When New Relic founder and CEO Lew Cirne took the stage at FutureStack19 in New York City this morning, he began his presentation by talking not about technology, but about magic.
There’s something “magical” about the ability of software to create things seemingly out of nothing, Lew told the audience. And some of the most powerful software-magic today involves its ability to transform the very nature of how and why businesses operate, innovate, and compete.
“Your software is your business,” said Lew, and therefore whether or not you measure it is no longer optional. “You have to observe everything in your software, and everything in the infrastructure that supports that software. Nothing that runs in production should go unmeasured.”
That’s why, Lew said, the term observability—“the practice of measuring everything that runs in production”—is becoming a household name in the industry. “What we call observability is really about getting visibility and collecting telemetry data about technology in four forms: metrics, events, logs, and traces.”
The challenge, he noted, is that all this huge amount of data is stored in many different places, and to make things even more complicated, often presented to you via a proliferation of disparate tools. “When I talk to our customers, I hear that you don’t want more tools—you want a platform,” Lew said. “Observability requires a platform.”
Defining observability: 3 key qualities
Such a platform, Lew said, is architected with three capabilities in mind, all of which support a sustainable, scalable, end-to-end observability strategy:
- Open: The platform can’t support just certain types of data or data flowing only from a single vendor’s toolset. Instead, Lew said, an open platform treats telemetry of any type, from any source, as “first-class data.”
- Connected. It’s not enough, he said, to simply serve as a repository for all of this data. The real value comes from visualizing relationships, making connections, and understanding dependencies.
- Programmable. Finally, and most important, you must be able to write software on it. Observability is only possible when businesses are free to adapt a platform to their own edge cases and unique requirements.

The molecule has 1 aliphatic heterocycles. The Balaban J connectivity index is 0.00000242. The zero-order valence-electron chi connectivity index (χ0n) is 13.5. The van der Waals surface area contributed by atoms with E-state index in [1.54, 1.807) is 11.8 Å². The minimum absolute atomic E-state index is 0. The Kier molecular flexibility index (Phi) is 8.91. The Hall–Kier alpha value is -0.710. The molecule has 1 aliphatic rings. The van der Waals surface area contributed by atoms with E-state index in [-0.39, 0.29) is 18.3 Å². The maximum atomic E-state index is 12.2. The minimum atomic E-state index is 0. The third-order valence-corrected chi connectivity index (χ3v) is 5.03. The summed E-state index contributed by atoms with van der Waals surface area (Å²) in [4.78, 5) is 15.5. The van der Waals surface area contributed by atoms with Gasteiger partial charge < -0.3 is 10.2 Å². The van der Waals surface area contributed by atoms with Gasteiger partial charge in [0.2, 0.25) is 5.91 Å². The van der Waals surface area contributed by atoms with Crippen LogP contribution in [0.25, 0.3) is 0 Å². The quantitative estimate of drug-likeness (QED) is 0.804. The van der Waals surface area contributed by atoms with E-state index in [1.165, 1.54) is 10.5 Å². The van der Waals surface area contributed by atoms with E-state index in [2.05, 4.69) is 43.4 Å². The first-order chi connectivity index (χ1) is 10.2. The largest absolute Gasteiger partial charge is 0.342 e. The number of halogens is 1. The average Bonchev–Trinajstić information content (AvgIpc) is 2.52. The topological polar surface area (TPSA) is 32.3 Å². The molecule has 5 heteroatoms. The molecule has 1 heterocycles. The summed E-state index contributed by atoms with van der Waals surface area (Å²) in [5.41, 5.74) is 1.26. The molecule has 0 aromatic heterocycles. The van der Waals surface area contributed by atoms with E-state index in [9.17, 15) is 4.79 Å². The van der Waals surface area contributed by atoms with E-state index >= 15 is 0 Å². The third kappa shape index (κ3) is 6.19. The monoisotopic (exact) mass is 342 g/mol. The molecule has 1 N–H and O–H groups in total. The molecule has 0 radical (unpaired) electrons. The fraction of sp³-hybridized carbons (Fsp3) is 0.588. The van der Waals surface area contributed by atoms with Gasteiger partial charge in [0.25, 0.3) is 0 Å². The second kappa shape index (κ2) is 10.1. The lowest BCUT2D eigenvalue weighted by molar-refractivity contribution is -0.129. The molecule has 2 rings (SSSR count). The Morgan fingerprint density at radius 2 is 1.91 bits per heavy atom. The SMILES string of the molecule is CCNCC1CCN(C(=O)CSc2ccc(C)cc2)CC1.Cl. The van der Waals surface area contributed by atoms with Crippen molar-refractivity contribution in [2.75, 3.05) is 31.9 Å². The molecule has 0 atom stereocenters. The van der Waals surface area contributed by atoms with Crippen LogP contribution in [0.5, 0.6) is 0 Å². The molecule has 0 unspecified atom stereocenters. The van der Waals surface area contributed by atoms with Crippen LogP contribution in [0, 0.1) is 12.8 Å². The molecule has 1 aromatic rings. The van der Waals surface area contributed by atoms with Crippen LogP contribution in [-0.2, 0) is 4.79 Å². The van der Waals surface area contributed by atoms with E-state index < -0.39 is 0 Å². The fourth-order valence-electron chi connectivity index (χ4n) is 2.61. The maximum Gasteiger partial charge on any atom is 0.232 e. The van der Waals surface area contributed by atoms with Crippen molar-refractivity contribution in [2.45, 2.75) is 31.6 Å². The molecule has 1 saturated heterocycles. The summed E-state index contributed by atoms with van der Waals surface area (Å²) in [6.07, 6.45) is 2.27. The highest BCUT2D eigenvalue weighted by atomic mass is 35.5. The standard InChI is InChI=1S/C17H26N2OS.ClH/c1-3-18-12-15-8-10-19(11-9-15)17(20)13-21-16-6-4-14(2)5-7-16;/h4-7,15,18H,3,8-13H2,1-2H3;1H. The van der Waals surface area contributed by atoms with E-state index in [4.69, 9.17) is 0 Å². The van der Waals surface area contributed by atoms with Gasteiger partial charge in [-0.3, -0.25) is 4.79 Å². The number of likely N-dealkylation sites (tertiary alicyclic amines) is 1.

Evolving the New Relic One platform
Integral to New Relic’s vision for how to achieve true observability, Lew announced a half-dozen major new product releases, beta releases, and overarching capabilities, all of which build on the existing capabilities of the New Relic One platform.
- New Relic Metrics and New Relic Traces. A pair of products that traditionally collected data exclusively from New Relic’s own agent applications now employ a radically different approach, Lew explained. Today, by design, New Relic Metrics and New Relic Traces make it just as easy to collect metrics and tracing data from open, third-party sources just as easily as from New Relic’s own agents. “Before, people thought in terms of having to use our agents in order to use our products,” Lew said. “Today, you can go all-in with New Relic without using a single one of our agents.”
- New Relic Logs. Log data management is a new capability for New Relic. But as Lew pointed out, the requirements around collecting, managing, and bringing context to log data are a perfect match for the capabilities within NRDB, New Relic’s purpose-built database system. In fact, by leveraging what Lew referred to as “the world’s most powerful telemetry database,” users accustomed to waiting minutes for log queries to run on other tools can expect to get results in seconds from NRDB.
- New Relic AI. New Relic’s AIOps solution for busy DevOps, SRE, and on-call teams adds context to incident alerting and separates relevant alerts from the “noise” that causes serious problems for many teams—all within a tool that offers simplicity, ease of use, and high performance. “We’ve seen reductions of 80% in alert noise in tests with major customers,” Lew noted—a major advantage for identifying, responding to, and resolving high-priority incidents.
- Programmability. “It’s not a platform unless you can build software on it,” said Lew. New Relic One delivers on this requirement with access to the same tools New Relic’s own engineers use every day. Customers can build custom apps that connect observability data gathered from virtually any accessible source—including telemetry from open-source applications and data stores—and deploy these apps alongside New Relic’s own curated experiences.
- Open source apps. Open source code and support for open standards were common threads running through virtually every innovation on display during Lew’s keynote. But nowhere was that more apparent than during Lew’s walk-through of the dozen open source applications—some developed in a matter of hours—that showed the power of New Relic One as a programmable platform.
[Read our announcements overview post to learn more about all the new product capabilities that were introduced at FutureStack19.]
Since its initial release, New Relic One has provided a point of access, and a platform for establishing context and making the connections that contribute to true observability. “We’re all on a journey together to deliver more perfect software,” said Lew. “That’s what we’re here to do, and we believe the New Relic observability platform will get you there.”
Watch highlights from Lew Cirne's FutureStack 2019 keynote below:
The views expressed on this blog are those of the author and do not necessarily reflect the views of New Relic. Any solutions offered by the author are environment-specific and not part of the commercial solutions or support offered by New Relic. Please join us exclusively at the Explorers Hub (discuss.newrelic.com) for questions and support related to this blog post. This blog may contain links to content on third-party sites. By providing such links, New Relic does not adopt, guarantee, approve or endorse the information, views or products available on such sites.